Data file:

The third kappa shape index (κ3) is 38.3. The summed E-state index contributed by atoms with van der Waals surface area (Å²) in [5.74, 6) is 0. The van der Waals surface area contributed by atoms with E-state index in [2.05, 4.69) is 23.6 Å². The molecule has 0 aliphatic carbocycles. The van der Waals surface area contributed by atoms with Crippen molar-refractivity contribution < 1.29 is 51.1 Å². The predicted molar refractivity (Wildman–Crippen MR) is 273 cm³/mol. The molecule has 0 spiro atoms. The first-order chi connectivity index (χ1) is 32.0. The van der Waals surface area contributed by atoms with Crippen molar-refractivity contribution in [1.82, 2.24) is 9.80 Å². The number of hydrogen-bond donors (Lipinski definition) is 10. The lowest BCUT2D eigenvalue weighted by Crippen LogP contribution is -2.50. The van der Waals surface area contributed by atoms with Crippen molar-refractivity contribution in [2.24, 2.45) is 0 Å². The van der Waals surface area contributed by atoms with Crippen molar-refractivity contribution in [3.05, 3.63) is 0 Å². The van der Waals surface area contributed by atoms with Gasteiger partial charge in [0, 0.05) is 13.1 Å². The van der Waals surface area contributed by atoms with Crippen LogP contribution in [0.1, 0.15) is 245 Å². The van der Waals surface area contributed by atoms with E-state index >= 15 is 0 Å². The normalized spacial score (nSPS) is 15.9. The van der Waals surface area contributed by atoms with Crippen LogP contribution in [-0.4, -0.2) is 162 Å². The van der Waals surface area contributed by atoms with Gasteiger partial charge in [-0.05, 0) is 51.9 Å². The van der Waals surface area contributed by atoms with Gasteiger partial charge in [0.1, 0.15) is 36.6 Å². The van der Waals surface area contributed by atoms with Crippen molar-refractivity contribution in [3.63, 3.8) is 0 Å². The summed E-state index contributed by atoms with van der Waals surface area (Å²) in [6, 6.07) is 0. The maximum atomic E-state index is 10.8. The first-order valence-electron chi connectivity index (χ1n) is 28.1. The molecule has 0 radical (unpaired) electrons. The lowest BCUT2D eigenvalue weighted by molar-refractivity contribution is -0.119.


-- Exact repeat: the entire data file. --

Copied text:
The third kappa shape index (κ3) is 38.3. The summed E-state index contributed by atoms with van der Waals surface area (Å²) in [5.74, 6) is 0. The van der Waals surface area contributed by atoms with E-state index in [2.05, 4.69) is 23.6 Å². The molecule has 0 aliphatic carbocycles. The van der Waals surface area contributed by atoms with Crippen molar-refractivity contribution < 1.29 is 51.1 Å². The predicted molar refractivity (Wildman–Crippen MR) is 273 cm³/mol. The molecule has 0 spiro atoms. The first-order chi connectivity index (χ1) is 32.0. The van der Waals surface area contributed by atoms with Crippen molar-refractivity contribution in [1.82, 2.24) is 9.80 Å². The number of hydrogen-bond donors (Lipinski definition) is 10. The lowest BCUT2D eigenvalue weighted by Crippen LogP contribution is -2.50. The van der Waals surface area contributed by atoms with Crippen molar-refractivity contribution in [2.24, 2.45) is 0 Å². The van der Waals surface area contributed by atoms with Crippen molar-refractivity contribution in [3.05, 3.63) is 0 Å². The van der Waals surface area contributed by atoms with Gasteiger partial charge in [0, 0.05) is 13.1 Å². The van der Waals surface area contributed by atoms with Crippen LogP contribution in [0.1, 0.15) is 245 Å². The van der Waals surface area contributed by atoms with E-state index >= 15 is 0 Å². The normalized spacial score (nSPS) is 15.9. The van der Waals surface area contributed by atoms with Crippen LogP contribution in [-0.4, -0.2) is 162 Å². The van der Waals surface area contributed by atoms with Gasteiger partial charge in [-0.05, 0) is 51.9 Å². The van der Waals surface area contributed by atoms with Gasteiger partial charge in [0.1, 0.15) is 36.6 Å². The van der Waals surface area contributed by atoms with Crippen molar-refractivity contribution in [3.63, 3.8) is 0 Å². The summed E-state index contributed by atoms with van der Waals surface area (Å²) in [6, 6.07) is 0. The maximum atomic E-state index is 10.8. The first-order valence-electron chi connectivity index (χ1n) is 28.1. The molecule has 0 radical (unpaired) electrons. The lowest BCUT2D eigenvalue weighted by molar-refractivity contribution is -0.119.